What I Learned Listening to David Fincher’s ‘The Girl with the Dragon Tattoo’ Commentary


This is Lisbeth Salander

Rooney Mara in The Girl with the Dragon Tattoo
Rooney Mara in The Girl with the Dragon Tattoo
Photo: Columbia Pictures

Fincher discussing the shot above says, to him, “this is Lisbeth Salander, that’s who she is.” He told Rooney Mara the same thing to which she sarcastically replied, “Well thanks for telling me halfway into the shoot.”

Photo: Columbia Pictures

Fincher screened the movie for an audience of about 80 people at Sony and that when it gets to the part where Lisebth goes back to Bjurman’s apartment after the rape, people that had not read the book and didn’t know what was going to happen, were so upset with her for going back they were ready to leave. They had almost written off the character if she was willing to make the same mistake again. But when she whips out the taser and drops him, Fincher says the “ones that didn’t know what was coming were stunned and at the same time it was almost like a reaction to a comedy, they laughed” and were released in the moment.

Rooney Mara in The Girl with the Dragon Tattoo
Rooney Mara in The Girl with the Dragon Tattoo
Photo: Columbia Pictures

The bi-sexual scene is one Fincher realizes could have potentially been cut but felt it was important to see Lisbeth smile. Of the scene he says it displays how Lisbeth does get her needs met. He adds that she’s emotionally 13-years-old, but she’s 23 in her daily life. She needs a release and closeness and she has “to find comfort in people that will be safe for her, and the safe ones are strangers.”

The first time Mikael meets Lisbeth was one of the scenes used to audition actresses for Lisbeth.

The following are quotes Fincher gives when describing the character:

“When you’re talking about having to introduce a character like this, she has to ride up in a motorcycle and whip off her helmet and you don’t want it to look like a Clairol commercial. I wanted her to take off this helmet and instead of it being these long, flowing locks she has this hair like a porcupine and to follow her through this office so you really establish what a, sort of, fringe-line human she is.”

“She’s specific to the information age. She not only has a photographic memory, but if she’s going to take a record of something she’s not going to write everything down, she’s going to take pictures of it, and she’s going to carry this camera with her and that camera then she’s able to take those photos and put them on her laptop. But she deals with information in a photographic way as opposed to the written word.

“She only trusts data… she distrusts any men that are bureaucrats and of a certain age.”

On the scene where her backpack is stolen:

“There are a lot of people that see Salander as this kick-ass character, this girl who takes no shit from anyone, and this seen is definitely designed to show that. I always wanted her to be a girl who lashes out, and I like the fact she’s waiting for somebody to do something when this thug steals her backpack, and when no one comes to her aid she deals with the problem in a way she knows how to… I think the thing Rooney understood inherently about the character, [is] the character doesn’t want to have to be that person.”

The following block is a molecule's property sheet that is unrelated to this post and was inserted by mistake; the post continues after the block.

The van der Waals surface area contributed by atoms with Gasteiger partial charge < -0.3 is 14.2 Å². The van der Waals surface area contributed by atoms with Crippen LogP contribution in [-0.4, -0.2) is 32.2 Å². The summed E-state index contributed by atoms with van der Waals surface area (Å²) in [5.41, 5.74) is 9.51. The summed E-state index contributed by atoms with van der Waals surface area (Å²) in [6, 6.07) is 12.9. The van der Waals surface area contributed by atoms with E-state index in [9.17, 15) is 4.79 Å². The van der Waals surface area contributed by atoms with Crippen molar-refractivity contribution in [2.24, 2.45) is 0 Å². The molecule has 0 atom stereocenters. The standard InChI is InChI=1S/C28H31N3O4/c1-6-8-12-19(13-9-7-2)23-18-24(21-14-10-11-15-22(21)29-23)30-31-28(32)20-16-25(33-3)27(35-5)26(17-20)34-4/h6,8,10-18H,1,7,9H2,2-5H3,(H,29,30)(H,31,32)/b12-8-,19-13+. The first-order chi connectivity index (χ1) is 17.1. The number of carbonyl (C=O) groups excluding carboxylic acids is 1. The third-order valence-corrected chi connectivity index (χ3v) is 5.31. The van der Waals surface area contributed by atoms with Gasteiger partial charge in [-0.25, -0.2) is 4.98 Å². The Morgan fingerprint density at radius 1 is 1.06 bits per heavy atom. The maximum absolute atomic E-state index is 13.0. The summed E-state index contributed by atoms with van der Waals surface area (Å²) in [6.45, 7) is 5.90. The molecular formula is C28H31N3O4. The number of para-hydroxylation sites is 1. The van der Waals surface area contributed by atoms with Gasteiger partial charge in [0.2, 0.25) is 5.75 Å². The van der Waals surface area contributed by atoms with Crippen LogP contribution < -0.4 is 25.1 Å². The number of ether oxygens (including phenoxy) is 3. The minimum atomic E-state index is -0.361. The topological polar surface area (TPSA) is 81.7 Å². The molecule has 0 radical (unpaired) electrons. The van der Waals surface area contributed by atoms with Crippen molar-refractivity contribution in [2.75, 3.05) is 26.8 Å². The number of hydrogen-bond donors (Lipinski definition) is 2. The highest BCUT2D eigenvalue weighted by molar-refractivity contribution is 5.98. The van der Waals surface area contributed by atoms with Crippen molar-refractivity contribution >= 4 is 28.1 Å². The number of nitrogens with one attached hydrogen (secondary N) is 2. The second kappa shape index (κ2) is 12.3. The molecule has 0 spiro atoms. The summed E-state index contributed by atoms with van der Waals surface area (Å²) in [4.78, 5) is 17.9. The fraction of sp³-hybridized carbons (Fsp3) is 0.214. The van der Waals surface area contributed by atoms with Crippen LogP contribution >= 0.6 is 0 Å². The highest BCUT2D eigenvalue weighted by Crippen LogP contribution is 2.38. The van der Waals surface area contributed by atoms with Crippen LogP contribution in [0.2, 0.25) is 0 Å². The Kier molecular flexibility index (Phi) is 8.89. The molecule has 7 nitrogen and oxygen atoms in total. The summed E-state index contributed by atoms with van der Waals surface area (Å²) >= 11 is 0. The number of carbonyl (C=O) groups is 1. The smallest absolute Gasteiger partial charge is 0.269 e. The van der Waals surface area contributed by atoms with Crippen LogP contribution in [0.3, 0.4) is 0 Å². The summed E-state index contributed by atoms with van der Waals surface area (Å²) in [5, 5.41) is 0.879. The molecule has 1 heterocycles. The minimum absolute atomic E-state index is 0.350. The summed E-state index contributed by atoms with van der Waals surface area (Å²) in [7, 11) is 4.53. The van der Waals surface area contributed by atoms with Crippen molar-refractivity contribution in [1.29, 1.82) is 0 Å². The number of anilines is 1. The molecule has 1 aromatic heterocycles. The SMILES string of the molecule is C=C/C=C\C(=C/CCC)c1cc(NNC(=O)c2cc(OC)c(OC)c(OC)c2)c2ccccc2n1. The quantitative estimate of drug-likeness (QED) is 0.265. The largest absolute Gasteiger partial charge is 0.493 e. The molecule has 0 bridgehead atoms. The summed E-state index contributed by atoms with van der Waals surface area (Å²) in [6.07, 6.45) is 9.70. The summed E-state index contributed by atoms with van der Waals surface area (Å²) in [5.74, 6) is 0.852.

The interiors of the cottage Mikael Blomkvist was staying in at Henrik Vanger’s were shot on green screen and Digital Domain went on Google Maps to help figure the vantage points of the camera and used that information along with photographs taken from the location to tie it all together.

The production shut down eight blocks in Uppsala, Sweden (Ingmar Bergman’s hometown) to shoot the parade footage and a few additional scenes.

Photo: Columbia Pictures

The final scene was shot in a neighborhood in Stockholm, right above Slussen. Fincher refers to it as “so photogenic” and then reveals the building to the right in the photo above is “actually across the street, about 25 feet, from the building that Larsson used in the novel, the actual address that he gives is right across the street.”

The reason they didn’t use the exact building was because a week after deciding to shoot there a scaffolding went up and they painted it bright orange.

Fincher compares the building they used in the end to the Dakota Building in New York.

A Nod to the Original
Discomfort on the Set

Rooney Mara in The Girl with the Dragon Tattoo
Rooney Mara in The Girl with the Dragon Tattoo
Photo: Columbia Pictures

There’s a moment in the Swedish movie, where Noomi [Rapace] does this incredibly great thing in the bathroom. She finds this dispenser of soap and she puts soap on her hand and then she washes her mouth out with soap and we knew we needed to acknowledge that was a great thing and we couldn’t touch it, we wouldn’t go near it, but I like the fact that we were able sort of up the stakes. And the odd way she looks at a soap dispenser and decides that’s not enough and then she walks over to the toilet and gags herself and throws up his semen.

When Rooney started screaming during the rape scene Fincher says you could see members of the crew becoming extremely uncomfortable.

And that does it for me. There is plenty more to learn from Fincher’s commentary, which you can own and listen to for yourself on March 20. If you’d like to preorder it from Amazon just click here. Oh, and here’s a little feature preview:

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